The ancient city of Ephesus is like the Disneyland of archaeological sites from the Roman world. The first thing a visitor is likely to see at this ancient magical kingdom, however, is a big disappointment, like finding a great ride in Disney’s world out of order. At one time, the Temple of Artemis (see Acts 19:21–41) was one of the Seven Wonders of the Ancient World. Today one views only a huge hole in the ground marking its ancient footprint and a lonely pillar pieced together from mismatched stone drums in 1973. It shows only something of the size and height of one of the 121 ancient magnificent columns—but little of their beauty. The solitary column rises forty-five feet (originally sixty  feet)—both helpful in suggesting ancient grandeur and disappointing at the same time.

But on my last visit, just a few months ago, something happened that amazed us: a nest of storks perched atop the column, with a bird hovering above, something like the Spirit of God hovering over the waters of primordial earth, as recorded in Genesis 1:2.

In ancient times, people devoid of video games and other thumbing devices took time to observe animal behavior. Ideas such as “sly as a fox,” “wise as an owl,” “regal as a lion,” and “stupid as a donkey” were shared impressions of people in many cultures. And of all the animals that the Hebrews observed, none was believed to be as constant in care for their young as were storks.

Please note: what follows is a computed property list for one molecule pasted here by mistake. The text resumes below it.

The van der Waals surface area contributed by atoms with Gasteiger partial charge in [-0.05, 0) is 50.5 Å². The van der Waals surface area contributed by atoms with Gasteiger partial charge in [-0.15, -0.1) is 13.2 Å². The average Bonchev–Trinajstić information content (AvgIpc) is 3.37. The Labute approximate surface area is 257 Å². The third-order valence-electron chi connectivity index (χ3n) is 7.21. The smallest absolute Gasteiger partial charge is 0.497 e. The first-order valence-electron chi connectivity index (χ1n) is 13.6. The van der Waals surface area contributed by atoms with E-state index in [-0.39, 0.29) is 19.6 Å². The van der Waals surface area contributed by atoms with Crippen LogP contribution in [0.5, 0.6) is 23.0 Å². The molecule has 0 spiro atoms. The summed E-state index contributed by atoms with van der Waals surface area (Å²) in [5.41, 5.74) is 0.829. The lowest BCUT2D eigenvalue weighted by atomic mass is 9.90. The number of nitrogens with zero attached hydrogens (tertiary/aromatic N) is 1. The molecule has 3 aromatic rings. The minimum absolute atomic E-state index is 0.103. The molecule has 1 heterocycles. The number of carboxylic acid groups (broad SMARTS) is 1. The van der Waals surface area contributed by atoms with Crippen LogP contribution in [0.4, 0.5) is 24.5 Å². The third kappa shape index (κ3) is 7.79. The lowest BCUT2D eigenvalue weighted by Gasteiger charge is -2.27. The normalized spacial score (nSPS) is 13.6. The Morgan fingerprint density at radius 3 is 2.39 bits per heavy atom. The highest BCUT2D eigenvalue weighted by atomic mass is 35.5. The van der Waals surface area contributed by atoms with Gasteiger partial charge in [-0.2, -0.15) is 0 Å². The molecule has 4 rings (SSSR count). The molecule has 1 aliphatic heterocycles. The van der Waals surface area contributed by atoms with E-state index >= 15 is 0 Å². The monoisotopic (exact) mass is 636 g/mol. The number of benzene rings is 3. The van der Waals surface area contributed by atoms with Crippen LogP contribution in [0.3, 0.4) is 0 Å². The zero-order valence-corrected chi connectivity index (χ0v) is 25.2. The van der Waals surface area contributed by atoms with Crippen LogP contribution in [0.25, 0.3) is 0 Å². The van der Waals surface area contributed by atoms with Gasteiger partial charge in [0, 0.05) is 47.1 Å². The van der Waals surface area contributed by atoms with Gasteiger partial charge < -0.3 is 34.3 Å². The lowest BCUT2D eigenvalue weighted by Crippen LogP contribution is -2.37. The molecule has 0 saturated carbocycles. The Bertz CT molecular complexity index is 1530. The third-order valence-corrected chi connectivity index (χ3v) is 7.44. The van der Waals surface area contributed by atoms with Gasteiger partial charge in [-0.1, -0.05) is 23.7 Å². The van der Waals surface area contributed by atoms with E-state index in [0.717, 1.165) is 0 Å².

This ancient memory explains the tie of storks to human babies even in our own time—well, at least in my time. Our grandchildren, I have discovered, are more physiologically and anatomically informed than children were when I was a boy. “Where do babies come from?” a child used to ask. In more innocent times than ours, a serviceable answer was, “The stork brings them.” Today, storks are not mentioned to—or by—kids.

Storks, hasidot! These unlikely “unclean” birds, because of observed devotion to their young, mysteriously suggested to the faith community of Israel something of the deep, lasting, covenant love of God for his people, his loyal love—his hesed.

The Hebrew word for “stork” is hasidah, a word related to hesed, the principal term describing the kindness, love, mercy, and goodness of Yahweh, the name for Israel’s covenant-keeping God. The stork was regarded as unusually kind to its young; Yahweh is indescribably kind to his people. His hesed kindness is abundant in depth (Num. 14:18), great in range (Num. 14:19), everlasting in extent (Jer. 33:11), and good in essence (Ps. 69:16).

Yahweh’s self-disclosure to Moses in Torah swept upon the prophet who was secured in the cleft of the rock on the holy mountain (Ex. 34:5–7). Yahweh proclaimed the meaning of his being in words of deity, compassion, patience—and especially of hesed we-‘emet, “grace and truth.” These are the same ideas John used to describe Jesus (Greek: charis kai aletheia) in John 1:14. John was saying, “You know what God is like. He is abundant in grace and truth. This is exactly what Jesus is like—full of grace and truth.”

This year we mark the ninetieth anniversary of the founding of Dallas Theological Seminary. It is also the fiftieth year since my first days as a student at our school. Memories of the giants who were in the land of DTS in those days rush and swirl in my mind. I recall Walvoord, Ryrie, Robinson, (S. L.) Johnson, Hodges, Unger, Campbell, Hendricks, Peters, Toussaint, and Pentecost. Each made impressions that have lasted me a lifetime.